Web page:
Big Bend By Backroad

The backroad system of Big Bend is one of the neatest things in the park and is pretty unique too. In most parks you would never be allowed to drive off the pavement. In Big Bend there is an entire system of rough roads that those with the right vehicle and the sense of adventure can explore.

The roads can be short, mostly gravel, and car capable like the short drive into Hot Springs or Maverick Road. They can also be long, rutted and 4x4 required like some of the Ore Road or Black Gap. The River road is long and it is a journey that crosses the desert, goes over mountains, follows the river, drops in arroyos, dips through dry creek beds. It is usually passable with high clearance and driving smarts. If it rains all bets are pretty much off and you might need a lifted Jeep to get through.

The road is high clearance required even in the best of conditions and because there had been a long dry spell it was in decent shape in early November. When the road is like this a pickup, Subaru, or SUV should be fine. Still, being smart, knowing how to drive in sand, gravel, over rocks, around ruts, down arroyos, crossing creek beds, etc is all needed. I am comfortable with that, so away I went in my 4x4 Element to enjoy the backroads. The Honda Element (see image two to see it near the end of the road) is a great vehicle in this situation. It has a great little 4x4 system that kicks in when needed and it can float across stuff that will start to sink bigger vehicles. It is grippy and peppy. It has gotten me through many rough road conditions. Ground clearance was my main concern as the Element is right under 7" but I found it made the road fine.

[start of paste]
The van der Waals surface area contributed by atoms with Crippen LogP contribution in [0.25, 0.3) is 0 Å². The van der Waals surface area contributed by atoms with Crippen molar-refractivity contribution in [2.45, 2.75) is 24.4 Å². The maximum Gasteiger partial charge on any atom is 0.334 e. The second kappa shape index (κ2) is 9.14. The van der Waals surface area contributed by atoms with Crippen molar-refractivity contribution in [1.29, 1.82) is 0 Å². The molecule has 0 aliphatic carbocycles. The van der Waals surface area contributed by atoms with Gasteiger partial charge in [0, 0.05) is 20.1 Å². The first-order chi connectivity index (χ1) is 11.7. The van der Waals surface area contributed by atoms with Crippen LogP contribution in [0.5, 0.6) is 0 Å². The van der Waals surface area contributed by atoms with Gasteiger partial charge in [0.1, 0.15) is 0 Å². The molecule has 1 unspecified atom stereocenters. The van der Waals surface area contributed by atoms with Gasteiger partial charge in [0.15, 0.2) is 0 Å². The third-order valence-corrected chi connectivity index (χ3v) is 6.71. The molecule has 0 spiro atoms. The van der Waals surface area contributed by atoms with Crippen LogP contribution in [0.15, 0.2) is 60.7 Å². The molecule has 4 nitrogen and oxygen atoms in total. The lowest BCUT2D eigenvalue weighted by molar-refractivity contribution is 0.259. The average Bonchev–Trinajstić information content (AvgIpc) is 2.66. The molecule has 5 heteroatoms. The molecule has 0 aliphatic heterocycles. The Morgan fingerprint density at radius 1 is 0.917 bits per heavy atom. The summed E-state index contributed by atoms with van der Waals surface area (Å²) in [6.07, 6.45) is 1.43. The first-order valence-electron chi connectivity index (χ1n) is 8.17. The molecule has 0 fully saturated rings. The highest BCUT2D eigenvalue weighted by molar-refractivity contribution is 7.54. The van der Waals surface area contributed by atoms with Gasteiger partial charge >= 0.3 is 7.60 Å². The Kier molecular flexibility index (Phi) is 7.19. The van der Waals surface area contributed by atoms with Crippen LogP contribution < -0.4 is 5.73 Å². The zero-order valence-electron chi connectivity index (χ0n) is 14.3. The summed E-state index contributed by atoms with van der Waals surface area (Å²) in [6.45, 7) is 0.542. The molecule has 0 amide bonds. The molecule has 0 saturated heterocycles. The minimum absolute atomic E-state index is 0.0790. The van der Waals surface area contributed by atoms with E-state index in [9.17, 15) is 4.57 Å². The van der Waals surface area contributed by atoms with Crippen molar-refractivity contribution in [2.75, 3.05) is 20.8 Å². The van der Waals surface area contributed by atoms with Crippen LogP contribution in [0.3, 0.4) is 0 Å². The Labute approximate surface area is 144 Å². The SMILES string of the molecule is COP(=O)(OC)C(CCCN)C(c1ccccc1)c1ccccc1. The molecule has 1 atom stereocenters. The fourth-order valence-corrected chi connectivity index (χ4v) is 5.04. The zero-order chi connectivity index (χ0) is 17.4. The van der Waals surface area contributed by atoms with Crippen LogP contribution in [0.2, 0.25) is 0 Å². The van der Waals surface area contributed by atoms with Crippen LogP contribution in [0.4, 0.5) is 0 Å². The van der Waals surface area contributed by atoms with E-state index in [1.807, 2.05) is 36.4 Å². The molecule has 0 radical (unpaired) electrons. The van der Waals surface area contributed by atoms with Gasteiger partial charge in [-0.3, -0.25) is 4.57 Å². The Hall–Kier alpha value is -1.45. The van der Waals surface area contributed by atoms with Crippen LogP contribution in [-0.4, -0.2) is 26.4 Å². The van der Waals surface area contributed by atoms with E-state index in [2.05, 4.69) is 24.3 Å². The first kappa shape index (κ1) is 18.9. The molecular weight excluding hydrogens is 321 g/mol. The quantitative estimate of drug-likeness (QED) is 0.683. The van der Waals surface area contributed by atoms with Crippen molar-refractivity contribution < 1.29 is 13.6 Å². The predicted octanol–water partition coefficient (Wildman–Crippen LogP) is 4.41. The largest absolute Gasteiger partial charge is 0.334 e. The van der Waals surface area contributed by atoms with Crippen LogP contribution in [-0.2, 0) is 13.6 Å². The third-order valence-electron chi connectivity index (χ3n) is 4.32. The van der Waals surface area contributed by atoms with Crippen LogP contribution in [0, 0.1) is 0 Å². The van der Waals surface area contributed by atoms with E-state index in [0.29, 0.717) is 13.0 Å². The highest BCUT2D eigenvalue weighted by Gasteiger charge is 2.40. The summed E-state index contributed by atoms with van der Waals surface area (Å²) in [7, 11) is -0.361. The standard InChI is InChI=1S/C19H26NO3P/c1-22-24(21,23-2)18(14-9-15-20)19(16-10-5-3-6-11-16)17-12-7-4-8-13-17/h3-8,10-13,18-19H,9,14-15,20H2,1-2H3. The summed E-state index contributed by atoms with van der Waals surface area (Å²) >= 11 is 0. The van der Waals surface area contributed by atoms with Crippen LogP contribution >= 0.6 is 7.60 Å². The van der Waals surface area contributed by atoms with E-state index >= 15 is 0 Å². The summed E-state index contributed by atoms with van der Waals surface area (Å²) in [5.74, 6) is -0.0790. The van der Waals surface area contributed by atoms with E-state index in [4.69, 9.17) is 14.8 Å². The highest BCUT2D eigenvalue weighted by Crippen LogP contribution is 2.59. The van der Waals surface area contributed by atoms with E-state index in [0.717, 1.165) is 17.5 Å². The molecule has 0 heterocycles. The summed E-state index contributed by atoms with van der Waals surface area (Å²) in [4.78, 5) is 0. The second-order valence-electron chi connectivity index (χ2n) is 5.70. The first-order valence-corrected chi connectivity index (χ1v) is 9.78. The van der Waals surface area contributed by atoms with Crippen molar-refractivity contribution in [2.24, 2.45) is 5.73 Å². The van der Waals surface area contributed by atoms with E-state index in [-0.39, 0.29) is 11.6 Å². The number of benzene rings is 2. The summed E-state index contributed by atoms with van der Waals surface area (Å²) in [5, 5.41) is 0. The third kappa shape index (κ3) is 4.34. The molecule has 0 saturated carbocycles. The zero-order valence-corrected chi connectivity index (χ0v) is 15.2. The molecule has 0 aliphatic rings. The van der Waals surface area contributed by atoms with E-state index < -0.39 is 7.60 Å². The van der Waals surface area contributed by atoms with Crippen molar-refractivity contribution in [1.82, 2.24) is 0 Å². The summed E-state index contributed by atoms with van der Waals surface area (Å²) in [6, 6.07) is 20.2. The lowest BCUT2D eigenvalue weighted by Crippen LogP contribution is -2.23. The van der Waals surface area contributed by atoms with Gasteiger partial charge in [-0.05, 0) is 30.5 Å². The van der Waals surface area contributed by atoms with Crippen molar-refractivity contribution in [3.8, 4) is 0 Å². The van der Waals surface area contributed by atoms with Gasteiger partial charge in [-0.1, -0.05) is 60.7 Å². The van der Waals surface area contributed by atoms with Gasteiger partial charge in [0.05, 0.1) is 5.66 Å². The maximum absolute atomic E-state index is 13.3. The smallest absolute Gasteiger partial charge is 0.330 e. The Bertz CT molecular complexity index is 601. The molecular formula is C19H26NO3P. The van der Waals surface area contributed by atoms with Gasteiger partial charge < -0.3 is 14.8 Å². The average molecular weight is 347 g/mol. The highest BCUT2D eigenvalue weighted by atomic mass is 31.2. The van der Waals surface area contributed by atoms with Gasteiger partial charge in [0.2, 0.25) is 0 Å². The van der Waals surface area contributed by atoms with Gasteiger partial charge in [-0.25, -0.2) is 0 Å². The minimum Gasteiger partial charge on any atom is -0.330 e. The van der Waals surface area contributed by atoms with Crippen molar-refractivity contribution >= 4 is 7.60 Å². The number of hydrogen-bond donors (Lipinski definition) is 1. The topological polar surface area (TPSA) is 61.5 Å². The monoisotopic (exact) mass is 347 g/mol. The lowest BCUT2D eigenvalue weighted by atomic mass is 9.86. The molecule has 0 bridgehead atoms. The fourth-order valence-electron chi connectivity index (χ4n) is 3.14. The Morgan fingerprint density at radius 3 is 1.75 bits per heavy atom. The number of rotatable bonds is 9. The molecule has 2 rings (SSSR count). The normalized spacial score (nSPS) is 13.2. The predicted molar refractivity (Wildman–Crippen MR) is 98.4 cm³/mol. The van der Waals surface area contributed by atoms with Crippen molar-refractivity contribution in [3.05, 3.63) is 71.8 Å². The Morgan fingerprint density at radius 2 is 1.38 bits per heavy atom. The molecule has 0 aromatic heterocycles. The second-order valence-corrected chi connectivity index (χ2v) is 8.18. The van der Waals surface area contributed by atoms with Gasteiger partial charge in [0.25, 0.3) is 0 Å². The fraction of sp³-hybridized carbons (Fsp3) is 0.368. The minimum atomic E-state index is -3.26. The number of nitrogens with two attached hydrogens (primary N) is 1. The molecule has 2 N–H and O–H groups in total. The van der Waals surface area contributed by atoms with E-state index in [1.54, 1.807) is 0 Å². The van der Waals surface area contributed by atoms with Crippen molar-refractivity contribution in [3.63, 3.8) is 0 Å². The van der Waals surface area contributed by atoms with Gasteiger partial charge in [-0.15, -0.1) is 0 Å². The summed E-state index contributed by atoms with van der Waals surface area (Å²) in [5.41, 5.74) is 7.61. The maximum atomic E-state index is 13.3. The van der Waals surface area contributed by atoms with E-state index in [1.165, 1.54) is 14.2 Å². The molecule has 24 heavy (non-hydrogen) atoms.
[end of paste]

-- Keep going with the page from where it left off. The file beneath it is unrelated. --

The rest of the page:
As I mentioned in my last post the first camp was near the Mariscal Mine. That was about 18 miles in and it takes over two hours to make those 18 miles.

The second day I made it around Mariscal Mountain and down toward Talley (where the side road was rutted really bad so I parked about half way down that one). I ended the day back along the river at Loop Camp.

Loop Camp is a spot of gravel on a small bluff overlooking the Rio Grande. There is not a building, light, or human to be seen. There is only the desert, river, and mountains.

The top picture is from he campsite at dusk. The view is north toward the Punta de la Sierra. Before you start to think -he is in Mexico, I am not. I am still in Texas, but because of a curving loop of the river I am south of the Rio (while still being north). The river is flowing right to left and then loops around behind me.

Finally after a great sunset the sky cleared a little and the stars put on a show. Here is a bit longer of an exposure showing the swirl of stars in the night sky and the glow of the Milky Way.


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